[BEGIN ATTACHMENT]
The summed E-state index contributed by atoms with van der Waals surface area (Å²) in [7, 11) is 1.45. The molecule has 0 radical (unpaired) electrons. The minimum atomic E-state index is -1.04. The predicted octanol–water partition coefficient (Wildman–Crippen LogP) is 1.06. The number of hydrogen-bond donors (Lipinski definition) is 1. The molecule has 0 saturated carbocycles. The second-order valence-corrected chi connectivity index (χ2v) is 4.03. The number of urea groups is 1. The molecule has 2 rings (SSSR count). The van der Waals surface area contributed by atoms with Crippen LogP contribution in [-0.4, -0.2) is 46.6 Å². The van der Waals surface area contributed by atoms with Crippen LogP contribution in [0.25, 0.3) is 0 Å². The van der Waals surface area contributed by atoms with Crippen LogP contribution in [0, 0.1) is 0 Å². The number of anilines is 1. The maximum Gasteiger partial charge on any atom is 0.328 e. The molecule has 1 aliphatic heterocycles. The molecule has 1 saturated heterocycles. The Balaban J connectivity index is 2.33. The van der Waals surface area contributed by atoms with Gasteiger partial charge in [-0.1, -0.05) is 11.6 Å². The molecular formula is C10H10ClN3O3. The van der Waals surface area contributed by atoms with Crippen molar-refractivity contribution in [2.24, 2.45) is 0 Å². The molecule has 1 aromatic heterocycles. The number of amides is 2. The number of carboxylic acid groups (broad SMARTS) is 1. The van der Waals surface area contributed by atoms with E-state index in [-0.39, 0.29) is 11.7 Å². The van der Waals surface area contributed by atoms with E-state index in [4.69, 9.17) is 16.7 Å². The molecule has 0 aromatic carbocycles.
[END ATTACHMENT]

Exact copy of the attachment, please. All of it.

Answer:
The summed E-state index contributed by atoms with van der Waals surface area (Å²) in [7, 11) is 1.45. The molecule has 0 radical (unpaired) electrons. The minimum atomic E-state index is -1.04. The predicted octanol–water partition coefficient (Wildman–Crippen LogP) is 1.06. The number of hydrogen-bond donors (Lipinski definition) is 1. The molecule has 0 saturated carbocycles. The second-order valence-corrected chi connectivity index (χ2v) is 4.03. The number of urea groups is 1. The molecule has 2 rings (SSSR count). The van der Waals surface area contributed by atoms with Crippen LogP contribution in [-0.4, -0.2) is 46.6 Å². The van der Waals surface area contributed by atoms with Crippen LogP contribution in [0.25, 0.3) is 0 Å². The van der Waals surface area contributed by atoms with Crippen LogP contribution in [0, 0.1) is 0 Å². The number of anilines is 1. The maximum Gasteiger partial charge on any atom is 0.328 e. The molecule has 1 aliphatic heterocycles. The molecule has 1 saturated heterocycles. The Balaban J connectivity index is 2.33. The van der Waals surface area contributed by atoms with Gasteiger partial charge in [-0.1, -0.05) is 11.6 Å². The molecular formula is C10H10ClN3O3. The van der Waals surface area contributed by atoms with Crippen molar-refractivity contribution in [2.24, 2.45) is 0 Å². The molecule has 1 aromatic heterocycles. The number of amides is 2. The number of carboxylic acid groups (broad SMARTS) is 1. The van der Waals surface area contributed by atoms with E-state index in [-0.39, 0.29) is 11.7 Å². The van der Waals surface area contributed by atoms with E-state index in [4.69, 9.17) is 16.7 Å². The molecule has 0 aromatic carbocycles.